This lady behind the desk was not.  At least not by Prescott.

“Mr. Smith is not taking visitors at the moment,” the secretary replied.  She was unaccustomed to discussions like these, but was still no stranger to them.  Her dark eyes glared at Mr. Madison behind black horn-rimmed glasses under dark hair.

“What is your name, ma’am?”


“Judy, my name is Prescott Madison.  Within the next few days, I’m going to be your boss.  So if you want to keep your job when I become your new boss, I suggest you make it happen right now.”

His tone of voice almost made the young secretary cry.  It reminded her of the days when her father scolded her in her youth.  It was so demanding, so strong, she felt somehow demeaned.  She looked at Prescott, then his assistant, who gazed at her with a smug grin.  The blonde didn’t laugh, but Judy could sense the lady wanted to.

Judy gave in.  She dialed up her boss.

“Mr. Smith,” she said into the phone.  She didn’t expect to be slightly choked up when she spoke.  She cleared her throat and said, “You have visitors.”

Prescott and the assistant turned away for a moment to let the wheels turn.  They looked upon the walls of the office.  It was Belmont Smith’s personal wall of fame.  Newspaper clippings throughout the years were testaments to Smith’s financial success.  A clipping of a groundbreaking ceremony in the ‘60s.  A ribbon cutting in the ‘70s.  A party from the ‘80s.  A check delivered to a children’s home.  Another check delivered to a battered women’s shelter.  Yet another philanthropic donation to an animal clinic.  A photo-op handshake with the mayor in the ‘90s.  Smith’s pride in his business endeavors knew no bounds.

There was even a plaque with a compass and t-square on the wall.

“And he’s a mason,” said the blonde woman.

“Hmph,” grunted Prescott, nodding his head.

The duo could hear a curt response from the other side of the phone line as they examined the accomplishments of Smith.  Judy’s reply was simply, “Prescott Madison.”

The pause in the conversation could be felt by the duo, who turned and grinned at each other.  That’s when Judy hung up the phone.

“You can go in,” she said.  She subconsciously raised her shoulders and tucked her neck, like a dog that had been disciplined with a rolled up newspaper.

Prescott and his personal assistant and legal councilor walked into Smith’s office.

There was no warm greeting from Belmont Smith as the duo walked into the room.  Instead, cold words were exchanged.

“I told you never to come back here,” said Belmont.  His cold, old blue eyes glared at Prescott.  The vein in his forehead became prominent under his aged skin.  “What do you want?”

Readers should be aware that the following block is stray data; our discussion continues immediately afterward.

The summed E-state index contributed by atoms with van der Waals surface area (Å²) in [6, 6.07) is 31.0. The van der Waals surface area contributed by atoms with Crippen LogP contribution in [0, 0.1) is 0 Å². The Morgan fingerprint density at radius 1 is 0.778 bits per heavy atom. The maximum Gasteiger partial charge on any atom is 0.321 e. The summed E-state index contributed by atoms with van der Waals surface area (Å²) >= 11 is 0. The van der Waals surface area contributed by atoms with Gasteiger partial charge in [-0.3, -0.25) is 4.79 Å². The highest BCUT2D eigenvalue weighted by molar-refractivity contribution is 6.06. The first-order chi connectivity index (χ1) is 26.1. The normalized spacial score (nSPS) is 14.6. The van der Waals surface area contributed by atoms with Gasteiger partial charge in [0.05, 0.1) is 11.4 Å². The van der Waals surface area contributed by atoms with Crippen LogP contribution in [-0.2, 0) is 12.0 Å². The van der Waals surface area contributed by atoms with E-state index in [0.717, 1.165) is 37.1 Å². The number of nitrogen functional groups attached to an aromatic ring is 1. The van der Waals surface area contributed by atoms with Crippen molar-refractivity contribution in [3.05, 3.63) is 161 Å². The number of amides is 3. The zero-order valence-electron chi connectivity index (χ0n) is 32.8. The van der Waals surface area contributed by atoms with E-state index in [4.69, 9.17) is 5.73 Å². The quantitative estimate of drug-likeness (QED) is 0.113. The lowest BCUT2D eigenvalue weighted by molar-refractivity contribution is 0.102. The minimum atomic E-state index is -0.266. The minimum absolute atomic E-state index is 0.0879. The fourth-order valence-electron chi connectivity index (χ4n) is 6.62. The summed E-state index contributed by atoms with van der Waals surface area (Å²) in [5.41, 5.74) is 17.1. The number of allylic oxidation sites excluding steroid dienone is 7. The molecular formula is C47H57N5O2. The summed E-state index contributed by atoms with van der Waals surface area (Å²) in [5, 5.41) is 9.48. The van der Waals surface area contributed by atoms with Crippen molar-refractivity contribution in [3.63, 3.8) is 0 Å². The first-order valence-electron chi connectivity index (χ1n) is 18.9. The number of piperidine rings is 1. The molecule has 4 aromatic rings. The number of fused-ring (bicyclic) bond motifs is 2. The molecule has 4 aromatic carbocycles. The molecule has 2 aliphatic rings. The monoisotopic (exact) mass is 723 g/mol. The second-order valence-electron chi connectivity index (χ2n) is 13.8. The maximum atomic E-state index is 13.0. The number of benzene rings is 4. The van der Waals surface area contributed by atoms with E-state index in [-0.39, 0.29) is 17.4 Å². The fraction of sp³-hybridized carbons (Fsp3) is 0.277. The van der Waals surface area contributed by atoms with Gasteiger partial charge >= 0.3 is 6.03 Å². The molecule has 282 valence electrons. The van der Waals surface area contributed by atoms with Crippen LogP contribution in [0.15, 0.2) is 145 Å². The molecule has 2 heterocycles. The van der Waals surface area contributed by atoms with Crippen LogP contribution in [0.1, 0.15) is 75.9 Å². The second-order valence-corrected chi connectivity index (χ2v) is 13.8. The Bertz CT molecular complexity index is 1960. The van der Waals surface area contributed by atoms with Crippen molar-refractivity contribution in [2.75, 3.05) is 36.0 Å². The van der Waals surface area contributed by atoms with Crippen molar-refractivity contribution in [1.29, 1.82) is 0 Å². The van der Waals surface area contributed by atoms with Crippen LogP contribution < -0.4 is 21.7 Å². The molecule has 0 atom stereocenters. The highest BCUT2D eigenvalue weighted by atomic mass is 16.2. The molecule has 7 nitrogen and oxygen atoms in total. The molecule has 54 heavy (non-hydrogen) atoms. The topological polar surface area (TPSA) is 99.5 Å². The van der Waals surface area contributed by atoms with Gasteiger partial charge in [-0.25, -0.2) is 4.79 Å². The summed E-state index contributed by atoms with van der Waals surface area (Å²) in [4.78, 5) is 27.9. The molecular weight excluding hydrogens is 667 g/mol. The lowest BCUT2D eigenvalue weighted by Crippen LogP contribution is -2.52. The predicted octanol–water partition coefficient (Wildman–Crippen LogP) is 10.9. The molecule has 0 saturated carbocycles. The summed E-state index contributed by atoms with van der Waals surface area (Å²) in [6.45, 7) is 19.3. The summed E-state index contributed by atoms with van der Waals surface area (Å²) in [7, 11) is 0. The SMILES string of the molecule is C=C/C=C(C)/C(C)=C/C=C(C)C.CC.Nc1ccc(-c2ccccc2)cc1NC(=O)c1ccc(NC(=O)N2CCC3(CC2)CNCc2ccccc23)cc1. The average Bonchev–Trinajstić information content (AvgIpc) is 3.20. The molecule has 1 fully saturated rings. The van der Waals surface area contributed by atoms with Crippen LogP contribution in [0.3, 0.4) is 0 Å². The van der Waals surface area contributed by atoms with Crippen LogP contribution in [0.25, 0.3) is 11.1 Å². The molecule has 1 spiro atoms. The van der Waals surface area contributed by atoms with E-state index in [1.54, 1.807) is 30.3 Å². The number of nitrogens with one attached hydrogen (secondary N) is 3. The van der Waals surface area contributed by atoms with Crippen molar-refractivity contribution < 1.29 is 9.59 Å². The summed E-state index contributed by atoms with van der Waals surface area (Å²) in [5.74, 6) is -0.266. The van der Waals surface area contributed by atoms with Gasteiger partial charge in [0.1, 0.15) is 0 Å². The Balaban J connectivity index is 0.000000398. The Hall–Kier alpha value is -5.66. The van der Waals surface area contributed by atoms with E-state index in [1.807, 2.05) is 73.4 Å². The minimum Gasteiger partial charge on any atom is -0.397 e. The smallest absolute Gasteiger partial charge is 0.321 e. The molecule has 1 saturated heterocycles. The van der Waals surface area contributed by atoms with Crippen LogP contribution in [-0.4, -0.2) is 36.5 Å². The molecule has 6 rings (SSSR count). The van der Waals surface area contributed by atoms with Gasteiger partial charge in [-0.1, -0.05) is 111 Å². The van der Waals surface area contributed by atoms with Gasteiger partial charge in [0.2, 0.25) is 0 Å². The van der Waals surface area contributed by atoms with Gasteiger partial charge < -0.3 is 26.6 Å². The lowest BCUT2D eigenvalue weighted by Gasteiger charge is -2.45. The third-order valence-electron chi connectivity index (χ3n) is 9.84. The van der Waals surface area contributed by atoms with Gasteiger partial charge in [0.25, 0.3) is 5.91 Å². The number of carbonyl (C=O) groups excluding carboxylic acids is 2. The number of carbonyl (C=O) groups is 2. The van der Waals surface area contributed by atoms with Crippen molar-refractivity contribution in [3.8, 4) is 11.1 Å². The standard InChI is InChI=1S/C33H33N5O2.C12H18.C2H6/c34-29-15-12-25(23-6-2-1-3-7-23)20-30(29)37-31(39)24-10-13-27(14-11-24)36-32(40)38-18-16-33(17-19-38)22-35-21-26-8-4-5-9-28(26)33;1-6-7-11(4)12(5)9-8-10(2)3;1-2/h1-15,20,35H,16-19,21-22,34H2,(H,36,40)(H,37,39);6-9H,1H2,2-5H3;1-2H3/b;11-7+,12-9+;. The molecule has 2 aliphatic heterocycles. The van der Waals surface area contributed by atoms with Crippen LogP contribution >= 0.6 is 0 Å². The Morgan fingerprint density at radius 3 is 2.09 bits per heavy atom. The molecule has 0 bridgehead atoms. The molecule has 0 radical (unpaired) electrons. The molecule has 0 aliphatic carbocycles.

“I need you to sign these papers, delivering all your Riverwalk properties to Madison and Associates Corporation,” said Prescott, holding his hand out to his assistant, who dutifully pulled out the file from a briefcase she held.

“What kind of nonsense is this?” asked Belmont.  He removed his pinstriped coat, as the conversation had made his blood pressure rise.  His long-sleeved white shirt was topped with a western pull tie.

“When we spoke three months ago, I informed you that my associates have found that all of your properties are in violation of city safety codes.  You had the opportunity to make the repairs yourself.  You chose not to.”

Prescott’s assistant provided the documentation to back up his statement.  She handed it to Belmont.

“Who do you think you are walking into my office like this?” growled Belmont in a huff, slamming the papers on his desk.  His haggard pale skin was turning pink around his cheeks and ears.

“The new owner,” Prescott responded, getting another file from his legal council.  “These papers have been drawn up by my legal team, approved by the San Antonio city manager, and signed by the mayor, making all the listed properties assets under my corporation.”

Belmont wanted to explode and punch Prescott in the face.  “You dirty Yankee sonovabitch,” shouted Belmont.  “You can take those papers and stick them up your ass.”

“Refusing to sign these papers would be considered a violation against city statutes,” said Prescott, dropping the papers on Belmont’s desk.  “I will give you a day to have these signed.  My counsel, Ms. Noel, will be by to pick them up tomorrow at 4:45pm.  If they are not signed, we will pursue further legal measures.  You will be compensated monetarily.  It will be an appropriate compensation - you would be a fool to turn it down.  Good day.”

And with that, Prescott and his assistant walked out of the office.

“Go to hell, Prescott!” shouted Belmont.

“You first,” was the snide reply.

Prescott turned to Judy, who was wiping a tear away from her face.

“When you come to work for me, no heels, Judy,” he stated, walking out the door.

Whimpering in humiliation, Judy walked into Belmont’s office.  “What is he talking about, Mr. Smith?”

Belmont was looking at the papers.  He said, “He’s using city ordinances to grab my property.”

“What are you going to do?” she asked.

“I’m going to talk to my lawyer, number one,” he said, walking to another plaque on the wall.  “Number two, if that doesn’t work, I’m going to talk with some of my brothers.”